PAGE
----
The American Academy of Pediatrics is being accused of promoting over the counter puberty blockers on transgender youth and ditching a non-drug therapy approach.
Critics of the organization told Daily Mail this week that the organization is standing in the way of efforts to review its policy on how "gender affirming care" should be handled for transgender teens as the group holds a leadership conference in Chicago starting on Thursday.
Multiple clinicians who spoke to the British outlet alleged that the AAP is purposely driving children toward drug cocktails and eventually surgery rather than less drastic methods of treatment.
‘"There are other ways to treat gender dysphoria, and AAP seems to be ignoring these other approaches," Stella O’Malley, a psychotherapist and member of Genspect, told the outlet.
O’Malley added her belief that children are often "fast-tracked" into the "nuclear option" of drugs and surgeries.
Dr. Erica Anderson, a transgender clinical psychologist who has helped hundreds teenagers transition, believes in a "qualified" version of gender care but believes the AAP is not keeping up with the times as children are inundated with online messaging telling them that they are transgender if they are having body issues.
"This is persuasive to impressionable, insecure young people who are searching for answers," Anderson said.
In March, five pediatricians put forward a resolution that called for a "rigorous" review of the AAP's 2018 gender affirmation policy and warned that a growing number of individuals who go through gender transitions express remorse afterward.
A recent procedural rule means that the resolution will not be voted on at the upcoming AAP meetings, according to Daily Mail.
Mental health nurse Aaron Kimberly medically transitioned in 2006 and she agrees that the AAP needs a policy review on the issue.
"The responsibility of our clinical governing bodies isn't to participate in a culture or political war," Kimberly told DailyMail.com. "It needs to provide us with evidence-based information and evidence-based clinical practices."
The AAP has insisted that its guidelines are evidence based and offer the best chance for young people to avoid suicide down the road.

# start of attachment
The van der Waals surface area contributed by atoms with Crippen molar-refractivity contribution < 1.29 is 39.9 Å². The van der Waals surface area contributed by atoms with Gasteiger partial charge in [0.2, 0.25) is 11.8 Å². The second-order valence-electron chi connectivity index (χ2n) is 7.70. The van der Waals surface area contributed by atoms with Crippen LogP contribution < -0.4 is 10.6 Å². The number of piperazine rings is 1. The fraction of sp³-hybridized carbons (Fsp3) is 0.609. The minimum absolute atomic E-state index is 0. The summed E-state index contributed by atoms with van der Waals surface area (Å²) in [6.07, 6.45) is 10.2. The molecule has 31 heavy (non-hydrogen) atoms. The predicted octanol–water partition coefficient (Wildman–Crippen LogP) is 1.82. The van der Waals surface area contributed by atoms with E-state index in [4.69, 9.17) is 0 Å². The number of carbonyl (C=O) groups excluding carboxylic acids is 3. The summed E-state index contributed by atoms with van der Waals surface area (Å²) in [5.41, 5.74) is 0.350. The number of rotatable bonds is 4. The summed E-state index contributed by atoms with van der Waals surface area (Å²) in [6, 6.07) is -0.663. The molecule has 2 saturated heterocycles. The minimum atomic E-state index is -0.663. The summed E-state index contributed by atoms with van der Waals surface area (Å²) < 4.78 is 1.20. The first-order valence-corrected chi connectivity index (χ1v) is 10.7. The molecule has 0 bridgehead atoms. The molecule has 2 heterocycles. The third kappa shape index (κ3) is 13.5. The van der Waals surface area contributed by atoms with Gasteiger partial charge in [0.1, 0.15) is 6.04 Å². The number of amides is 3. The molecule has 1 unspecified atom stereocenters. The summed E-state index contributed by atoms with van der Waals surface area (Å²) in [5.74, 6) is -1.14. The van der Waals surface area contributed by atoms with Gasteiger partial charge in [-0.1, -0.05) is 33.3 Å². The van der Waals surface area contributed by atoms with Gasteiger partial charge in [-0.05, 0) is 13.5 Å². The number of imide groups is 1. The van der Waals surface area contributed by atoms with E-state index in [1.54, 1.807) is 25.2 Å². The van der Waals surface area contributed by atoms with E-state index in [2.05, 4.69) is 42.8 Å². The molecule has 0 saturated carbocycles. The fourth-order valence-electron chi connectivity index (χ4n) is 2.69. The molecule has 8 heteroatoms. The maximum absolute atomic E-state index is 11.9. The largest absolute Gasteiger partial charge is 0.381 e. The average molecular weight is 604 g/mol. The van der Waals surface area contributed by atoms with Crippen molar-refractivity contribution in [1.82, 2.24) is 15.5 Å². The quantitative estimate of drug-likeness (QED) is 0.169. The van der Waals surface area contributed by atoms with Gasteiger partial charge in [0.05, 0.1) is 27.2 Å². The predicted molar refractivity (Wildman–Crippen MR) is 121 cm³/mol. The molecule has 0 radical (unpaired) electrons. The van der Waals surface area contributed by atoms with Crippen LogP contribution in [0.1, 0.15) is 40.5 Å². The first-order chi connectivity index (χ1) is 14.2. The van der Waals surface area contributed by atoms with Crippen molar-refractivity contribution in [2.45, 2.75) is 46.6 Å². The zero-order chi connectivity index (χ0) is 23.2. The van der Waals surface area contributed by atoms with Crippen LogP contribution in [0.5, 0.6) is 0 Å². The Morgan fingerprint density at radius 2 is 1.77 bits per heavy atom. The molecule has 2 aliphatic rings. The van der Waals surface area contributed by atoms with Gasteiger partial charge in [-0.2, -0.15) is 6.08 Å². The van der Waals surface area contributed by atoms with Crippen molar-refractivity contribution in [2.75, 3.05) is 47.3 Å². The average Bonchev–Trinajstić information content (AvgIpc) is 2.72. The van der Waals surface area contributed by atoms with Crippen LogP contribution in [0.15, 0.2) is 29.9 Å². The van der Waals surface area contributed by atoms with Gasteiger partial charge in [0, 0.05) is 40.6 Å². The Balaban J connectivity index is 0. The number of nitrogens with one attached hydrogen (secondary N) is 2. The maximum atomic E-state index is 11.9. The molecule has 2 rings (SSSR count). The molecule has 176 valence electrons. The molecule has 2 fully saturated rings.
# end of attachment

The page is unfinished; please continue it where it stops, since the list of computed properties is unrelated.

"There is strong consensus among the most prominent medical organizations worldwide that evidence-based, gender-affirming care for transgender youth and adolescents is medically necessary and appropriate," the group said In July, adding that its process has been "carefully developed."
"The decision of whether and when to initiate gender-affirming treatment, which does not necessarily lead to hormone therapy or surgery, is personal and involves careful consideration of risks, benefits, and other factors unique to each patient and family," the July statement read. "These are medical decisions reached in consultation between the patients, parents, physicians, therapists, and other members of the health care team. The process involves repeated psychological and medical evaluation, with the participation and consent of the youth’s parents."
The overwhelming majority of Americans say a person’s gender cannot be changed, up from years past, signaling a possible shift in attitudes toward transgender rights, according to a new poll.
A new survey released by the Pew Research Center on Tuesday revealed that 60% of adults believe a person’s gender is determined by their sex assigned at birth. That number is up 4 percentage points from the previous year – 56% in 2021 – and up 6 percentage points from 54% in 2017.
Fox News' Jessica Chasmar contributed to this report